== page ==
Simple algebra for simple solutions
Greece must reduce her dependence on savings of other countries because other countries no longer want to send Greece their savings as easily as they did in the last 10 years. Simple algebra allows only 2 alternatives: (1) reduce the need for foreign savings by reducing the gap between cash spent and earned abroad; and (2) get the savings of other countries which you still need in a way so that you don’t need to repay them.
Regarding point (1): gaps can only be reduced either by reducing cash outlays abroad; by increasing cash revenues from abroad; or (3) through a combination of the two.
Regarding point (2): the only foreign savings which do not need to be repaid abroad are grants from abroad, remittances from Greeks working abroad and foreign investment.
Quick tactical growth vs. sustained long-term growth
Sustained long-term growth requires long-term planning: identification of competitive advantages; development of new industry areas and business lines; etc. That is, of course, necessary for Greece but it takes time. Greece needs to, parallel to the above, achieve some quick economic growth.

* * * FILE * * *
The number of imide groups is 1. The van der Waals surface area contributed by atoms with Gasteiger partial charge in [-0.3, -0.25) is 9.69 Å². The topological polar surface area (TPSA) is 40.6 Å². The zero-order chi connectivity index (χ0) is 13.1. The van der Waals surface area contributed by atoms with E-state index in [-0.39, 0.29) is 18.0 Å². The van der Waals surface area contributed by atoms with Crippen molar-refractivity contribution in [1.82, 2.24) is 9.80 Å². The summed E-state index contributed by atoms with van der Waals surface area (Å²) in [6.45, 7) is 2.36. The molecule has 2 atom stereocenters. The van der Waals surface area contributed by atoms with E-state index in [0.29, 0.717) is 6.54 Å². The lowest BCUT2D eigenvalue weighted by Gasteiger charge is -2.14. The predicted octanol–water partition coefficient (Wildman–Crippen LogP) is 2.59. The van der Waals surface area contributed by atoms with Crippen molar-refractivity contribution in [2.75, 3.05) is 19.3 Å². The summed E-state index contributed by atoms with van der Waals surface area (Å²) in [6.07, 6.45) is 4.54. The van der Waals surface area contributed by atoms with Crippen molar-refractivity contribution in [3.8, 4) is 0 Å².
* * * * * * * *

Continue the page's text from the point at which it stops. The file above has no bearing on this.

Quick economic growth is achieved by stealing market share. Greece has to steal market share from those who presently produce products abroad and sell them to Greece. Greece has to steal their market share by producing the very same products on her own and “at home”. To achieve that, some “infant-industry-protection” may be necessary (special taxes on imports ranging from 0% on necessary imports to 100% on luxury imports. The EU will have to approve that!).
The risk of “infant-industry-protection” is that it might be misused by clever entrepreneurs. That, however, can be – and must be! – managed!